You’re Only As Safe As You Feel

Abraham Maslow theorized that a one could only reach one’s full potential if one’s needs were met.  Maslow arranged these needs into his seminal work, the Hierarchy Of Needs.  The needs in the Hierarchy of Needs are arranged in a pyramid with the most basic human needs at the bottom and the more intellectual and social needs at the top.  According to Maslow, a person cannot achieve the higher needs until the more basic needs have been met.   At the top of Maslow’s Hierarchy lie creativity, problem solving, and autonomy—the very things we typically look for in workers we would describe as “empowered” or “engaged”.

While Maslow identified the most primal needs as the need for food, shelter, sex, and sleep,  he identified the need for safety and security as needs just above these in importance.  And unless these needs are met it is impossible to pursue higher needs.  This is interesting in the context of worker safety because many safety professionals are either unaware of Maslow’s research, ignore it outright, or fail to recognize how this research applies to the workplace.

According to Maslow, a worker who doesn’t feel safe (irrespective of the accuracy of that opinion) cannot possibly focus on process improvements, creative problem solving, or any of the other empowered activities we expect of today’s workers.

So what does that mean for safety? Plenty.  First, it calls into question the basic premise that safety incentives aimed at lowering injury rates.  If people don’t feel safe (which is a sane response to working in an environment where people are frequently injured) they are incapable of contributing any worthwhile ideas for process improvement.  We are not providing an incentive to work more safely we are providing a random reward that will confuse the workers and basic reward good luck and punish bad luck.  If we are rewarding outcomes at all; far more frequently we are rewarding people for concealing their injuries which in turn makes people feel less safe and more insecure.  Before anybody gets all indignant about my questioning the value of safety incentives, I will grant that incentives have their places—primarily in workplaces that have already made great strides and are less concerned about fixing a broken safety system and more concerned with sustaining hard fought gains. But in most cases, organizations provide incentives too early in the evolution and maturity cycle of their safety systems.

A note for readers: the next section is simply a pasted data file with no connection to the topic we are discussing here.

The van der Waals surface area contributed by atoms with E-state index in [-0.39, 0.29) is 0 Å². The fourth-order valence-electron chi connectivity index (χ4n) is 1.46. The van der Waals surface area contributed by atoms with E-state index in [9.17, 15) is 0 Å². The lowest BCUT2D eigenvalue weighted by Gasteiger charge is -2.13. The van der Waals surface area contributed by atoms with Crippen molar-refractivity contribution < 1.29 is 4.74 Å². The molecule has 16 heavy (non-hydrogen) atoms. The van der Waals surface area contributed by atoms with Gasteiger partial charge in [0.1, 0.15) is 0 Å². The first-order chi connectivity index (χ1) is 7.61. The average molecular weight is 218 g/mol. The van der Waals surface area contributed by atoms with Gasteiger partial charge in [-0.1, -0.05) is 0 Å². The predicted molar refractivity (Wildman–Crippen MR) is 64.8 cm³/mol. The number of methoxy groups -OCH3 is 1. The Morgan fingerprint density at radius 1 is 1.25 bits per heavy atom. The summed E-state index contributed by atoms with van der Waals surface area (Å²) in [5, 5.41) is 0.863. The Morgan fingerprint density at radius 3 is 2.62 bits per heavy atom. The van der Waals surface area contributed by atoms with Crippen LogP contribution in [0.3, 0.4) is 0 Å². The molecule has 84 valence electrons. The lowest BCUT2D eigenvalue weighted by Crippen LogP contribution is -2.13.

Beyond merely providing incentives, Maslow’s work have a profound influence on the type of incentives that should be provided.  Many organizations provide one of the most basic motivators available: money.  The trickiest part of motivation is that once a need has been satisfied, it ceases to motivate.  Money is a basic need and provided the worker makes a living wage, money will be less and less a motivator (unless the amount is continually increased.)

Some incentives are focused on meeting social needs—recognition, social appreciation, or contribution to a team.  Again this approach assumes that the workers feel safe, and secure or the incentive will fail.  But nonetheless incentives at this level can be effective if they are appropriately awarded.  Awarding a team for the accomplishments of single member may be less effective than singling out an individual.

Underlying all these factors is a basic question: does the person receiving the incentive find it valuable and worth winning.  I once had a worker describe safety incentive as “they buy us a pizza once a month if we don’t kill anyone”.  The worker went on to explain how condescending he found the incentive program.  Clearly the organization was not attuned to the needs of the worker.

Another thing organizations need to consider when analyzing their incentive programs in the context of Maslow is the concept of security.  Workplaces where workers believe their jobs are in jeopardy are far more dangerous than more stable environment.  Workers who believe they are eminent danger of unemployment are incapable of responding to higher level stimuli.  In other words, safety BINGO will not provide incentive to work safe to workers more worried about keeping their jobs; injury rates will likely fall, not because workers don’t want to miss out on the chance of winning a baseball cap, but because injured workers fear that they will be the first to be laid off.  It is true that in some environment injury fraud increases in the face of layoffs, but it is equally true that genuine injury claims are more likely to be concealed for fear of retribution.

So in very real terms, safety is not just about an absence of injuries, or even, as I have so often thundered, a presence of risk.  Safety is more than either of these.  Safety is about feeling safe and working in a place with so little risk of injury that your subconscious doesn’t trigger stress reflexes.


#attitude, #attitudes-toward-safety, #behavior-based-safety, #behaviour-based-safety, #culture-change, #dont-hurt-yourself, #efficiency, #fabricating-and-metalworking-magazine, #increasing-efficiency, #just-cause, #maslow, #oil-and-gas, #process-safety, #safety-incentives, #worker-safety

Does Safety Add Value?

As the function of Safety matures from a largely compliance based discipline to a continuous improvement based activity it’s important to recognize precisely the role of safety in the context of Lean, Six Sigma, or Quality Operating Systems, and central to that understanding is the concepts of waste and non-value added activity. Both these terms probably seem fairly familiar. We all have some idea of things in our lives that constitute waste but for the continuous improvement professionals. waste has a fairly specific definition. For people working to improve the capability of a process waste refers to the unintended outputs of a process that do not add any value to the products or services being delivered. Any process can be broken down into three components: Inputs, Transformations, and Outputs